Jimenez is now headed back to the Big Apple, with Paul Hastings poised to announce his hire as a partner for its corporate restructuring practice in New York.
“I’m actively looking at the Labor Day sales for the coat that I’m going to have to buy for this upcoming winter,” joked Jimenez, a Miami native.
Jimenez began his legal career two decades ago at White & Case in Miami. In 2006, he moved to Manhattan to join Jones Day, where he made partner two years later. But in early 2013, Jimenez was summoned back to South Florida to help Jones Day build out a new office in Miami in order to capture business emanating from Latin America.
Jones Day, under the local leadership of Jimenez and former Greenberg Traurig partner Enrique Martin, gradually grew its Miami office to 35 lawyers, including notable lateral hires such as ex-Hunton & Williams litigator Paul Huck Jr., international arbitrator Carlos Concepción and former Weil, Gotshal & Manges complex commercial litigation partner Christopher Pace.
“I obviously will greatly miss the people in that office,” Jimenez said. “But this was just too good of an opportunity for me to pass up.”
Jones Day announced in mid-August that Antonio Dias, a longtime partner and co-leader of the firm’s financial institutions litigation and regulation practice, would relocate from Washington, D.C., to become its new partner-in-charge for Miami.
For two decades, Jimenez has built a practice counseling clients on bankruptcies and restructurings in Chapter 11 cases and out-of-court proceedings primarily focused on cross-border transactions involving Latin America and Asia. He has had a role in some of the most high-profile restructuring matters in recent years, including U.S. automaker Chrysler’s 2009 bankruptcy and Indonesian shipping company PT Arpeni Pratama Ocean Line’s Chapter 15 filing in 2012.
In recent years, Jimenez has had a role advising Japanese automaker Nissan Motor Corp. in the Chapter 11 case of scandal-plagued air bag manufacturer Takata Corp., as well as Spanish construction and industrial services company Isolux Corsán in a $2.2 billion debt restructuring.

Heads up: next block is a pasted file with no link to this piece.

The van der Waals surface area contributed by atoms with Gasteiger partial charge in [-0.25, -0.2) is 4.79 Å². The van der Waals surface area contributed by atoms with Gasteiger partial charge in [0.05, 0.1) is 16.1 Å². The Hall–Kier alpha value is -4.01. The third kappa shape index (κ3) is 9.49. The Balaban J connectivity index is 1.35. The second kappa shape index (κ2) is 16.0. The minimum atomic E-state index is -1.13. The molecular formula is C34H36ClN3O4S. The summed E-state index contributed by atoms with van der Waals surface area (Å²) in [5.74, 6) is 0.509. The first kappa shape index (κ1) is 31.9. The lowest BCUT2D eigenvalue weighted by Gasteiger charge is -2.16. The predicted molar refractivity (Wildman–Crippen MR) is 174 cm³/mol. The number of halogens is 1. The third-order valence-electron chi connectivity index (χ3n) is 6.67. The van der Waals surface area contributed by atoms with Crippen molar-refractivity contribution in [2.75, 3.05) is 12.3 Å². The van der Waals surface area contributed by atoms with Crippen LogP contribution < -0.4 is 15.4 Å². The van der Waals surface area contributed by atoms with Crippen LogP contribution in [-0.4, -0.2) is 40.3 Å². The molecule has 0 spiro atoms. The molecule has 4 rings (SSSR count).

But earlier this year, Jimenez met with Paul Hastings’ global restructuring leader Luc Despins, who joined the firm a decade ago from Milbank, Tweed, Hadley & McCloy, and other partners and learned that Paul Hastings was in the market for someone with his skill set and practice.
“[I] was just incredibly impressed with the team that Paul Hastings has been able to put together, both not only in the U.S. but [in] dealing with Latin America and Asia,” Jimenez said.
In 2012, Paul Hastings hired a high-profile Latin American transactions team from now-defunct Dewey & LeBoeuf led by partner Michael Fitzgerald, a former chairman of the Latin American practice at Milbank. In late 2015, Paul Hastings also opened an office in Brazil.
The firm has also made moves in recent years to shore up its restructuring bench. In March, the firm hired Kirkland & Ellis debt finance partner Andres Mena for its leveraged finance group in New York, roughly a month after welcoming aboard DLA Piper finance partner Richard Davis in Washington, D.C. In late 2017, Paul Hastings hired White & Case restructuring partner David Manson in London.
“This was just one of these situations where [it was the] right place at the right time with the right firm,” Jimenez said. “I’m really looking forward to contributing to Paul Hastings and their overall growth and expansion into Latin America and Asia. I think it’s going to be a great opportunity for me.”
Jimenez heads to the firm’s New York office a week after Morgan, Lewis & Bockius brought on financial restructuring partner Craig Wolfe in the city from Sheppard, Mullin, Richter & Hampton, which he joined as a partner from from Kelley Drye & Warren in 2014.